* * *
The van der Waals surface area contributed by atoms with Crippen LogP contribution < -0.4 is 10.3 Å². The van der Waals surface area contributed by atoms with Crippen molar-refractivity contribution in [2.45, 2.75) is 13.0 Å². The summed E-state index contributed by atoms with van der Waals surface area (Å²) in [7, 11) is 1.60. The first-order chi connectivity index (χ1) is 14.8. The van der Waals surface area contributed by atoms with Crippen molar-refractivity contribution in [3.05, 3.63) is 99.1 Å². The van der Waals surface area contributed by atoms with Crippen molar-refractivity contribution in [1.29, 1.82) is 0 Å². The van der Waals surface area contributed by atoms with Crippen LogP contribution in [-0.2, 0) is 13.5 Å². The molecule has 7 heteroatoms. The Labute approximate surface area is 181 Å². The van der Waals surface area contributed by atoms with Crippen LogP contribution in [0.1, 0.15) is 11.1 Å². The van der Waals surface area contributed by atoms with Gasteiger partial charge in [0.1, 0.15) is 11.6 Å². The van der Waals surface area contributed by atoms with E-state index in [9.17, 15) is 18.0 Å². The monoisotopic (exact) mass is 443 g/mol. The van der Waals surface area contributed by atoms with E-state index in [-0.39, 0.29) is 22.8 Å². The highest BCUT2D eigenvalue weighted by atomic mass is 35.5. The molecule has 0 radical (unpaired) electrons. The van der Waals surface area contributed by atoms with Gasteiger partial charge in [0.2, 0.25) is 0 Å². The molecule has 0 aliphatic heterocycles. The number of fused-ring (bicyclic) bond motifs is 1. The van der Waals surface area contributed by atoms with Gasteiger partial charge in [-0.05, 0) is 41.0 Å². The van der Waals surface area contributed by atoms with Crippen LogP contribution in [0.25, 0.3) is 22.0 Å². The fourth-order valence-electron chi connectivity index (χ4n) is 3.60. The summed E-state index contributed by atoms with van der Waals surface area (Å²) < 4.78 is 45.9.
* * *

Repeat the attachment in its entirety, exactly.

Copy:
The van der Waals surface area contributed by atoms with Crippen LogP contribution < -0.4 is 10.3 Å². The van der Waals surface area contributed by atoms with Crippen molar-refractivity contribution in [2.45, 2.75) is 13.0 Å². The summed E-state index contributed by atoms with van der Waals surface area (Å²) in [7, 11) is 1.60. The first-order chi connectivity index (χ1) is 14.8. The van der Waals surface area contributed by atoms with Crippen molar-refractivity contribution in [3.05, 3.63) is 99.1 Å². The van der Waals surface area contributed by atoms with Crippen molar-refractivity contribution in [1.29, 1.82) is 0 Å². The van der Waals surface area contributed by atoms with Crippen LogP contribution in [-0.2, 0) is 13.5 Å². The molecule has 7 heteroatoms. The Labute approximate surface area is 181 Å². The van der Waals surface area contributed by atoms with Crippen LogP contribution in [0.1, 0.15) is 11.1 Å². The van der Waals surface area contributed by atoms with Gasteiger partial charge in [0.1, 0.15) is 11.6 Å². The van der Waals surface area contributed by atoms with E-state index in [9.17, 15) is 18.0 Å². The monoisotopic (exact) mass is 443 g/mol. The van der Waals surface area contributed by atoms with E-state index in [-0.39, 0.29) is 22.8 Å². The highest BCUT2D eigenvalue weighted by atomic mass is 35.5. The molecule has 0 radical (unpaired) electrons. The van der Waals surface area contributed by atoms with Gasteiger partial charge in [0.2, 0.25) is 0 Å². The molecule has 0 aliphatic heterocycles. The number of fused-ring (bicyclic) bond motifs is 1. The van der Waals surface area contributed by atoms with Gasteiger partial charge in [-0.05, 0) is 41.0 Å². The van der Waals surface area contributed by atoms with Crippen LogP contribution in [0.25, 0.3) is 22.0 Å². The fourth-order valence-electron chi connectivity index (χ4n) is 3.60. The summed E-state index contributed by atoms with van der Waals surface area (Å²) < 4.78 is 45.9.